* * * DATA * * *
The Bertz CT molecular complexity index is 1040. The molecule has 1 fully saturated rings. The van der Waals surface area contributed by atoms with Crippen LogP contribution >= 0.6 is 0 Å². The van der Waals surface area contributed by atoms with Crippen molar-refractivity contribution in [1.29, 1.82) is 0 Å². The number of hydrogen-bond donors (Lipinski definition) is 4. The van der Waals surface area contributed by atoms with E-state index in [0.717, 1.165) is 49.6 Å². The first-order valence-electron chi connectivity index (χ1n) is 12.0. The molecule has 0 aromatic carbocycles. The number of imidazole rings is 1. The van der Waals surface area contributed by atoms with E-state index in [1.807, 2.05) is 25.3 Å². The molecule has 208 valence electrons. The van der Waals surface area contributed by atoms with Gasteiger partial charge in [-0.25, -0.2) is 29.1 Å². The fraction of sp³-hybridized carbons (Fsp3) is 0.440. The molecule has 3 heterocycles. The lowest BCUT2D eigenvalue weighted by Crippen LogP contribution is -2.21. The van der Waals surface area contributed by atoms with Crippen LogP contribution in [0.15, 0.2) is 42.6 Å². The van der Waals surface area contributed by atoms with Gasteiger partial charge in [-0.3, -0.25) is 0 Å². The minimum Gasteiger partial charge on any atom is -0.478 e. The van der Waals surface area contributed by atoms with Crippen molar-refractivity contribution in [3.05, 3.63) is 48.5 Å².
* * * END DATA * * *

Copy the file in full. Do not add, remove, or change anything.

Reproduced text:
The Bertz CT molecular complexity index is 1040. The molecule has 1 fully saturated rings. The van der Waals surface area contributed by atoms with Crippen LogP contribution >= 0.6 is 0 Å². The van der Waals surface area contributed by atoms with Crippen molar-refractivity contribution in [1.29, 1.82) is 0 Å². The number of hydrogen-bond donors (Lipinski definition) is 4. The van der Waals surface area contributed by atoms with E-state index in [0.717, 1.165) is 49.6 Å². The first-order valence-electron chi connectivity index (χ1n) is 12.0. The molecule has 0 aromatic carbocycles. The number of imidazole rings is 1. The van der Waals surface area contributed by atoms with E-state index in [1.807, 2.05) is 25.3 Å². The molecule has 208 valence electrons. The van der Waals surface area contributed by atoms with Gasteiger partial charge in [-0.25, -0.2) is 29.1 Å². The fraction of sp³-hybridized carbons (Fsp3) is 0.440. The molecule has 3 heterocycles. The lowest BCUT2D eigenvalue weighted by Crippen LogP contribution is -2.21. The van der Waals surface area contributed by atoms with Crippen LogP contribution in [0.15, 0.2) is 42.6 Å². The van der Waals surface area contributed by atoms with Gasteiger partial charge in [-0.3, -0.25) is 0 Å². The minimum Gasteiger partial charge on any atom is -0.478 e. The van der Waals surface area contributed by atoms with Crippen molar-refractivity contribution in [3.05, 3.63) is 48.5 Å².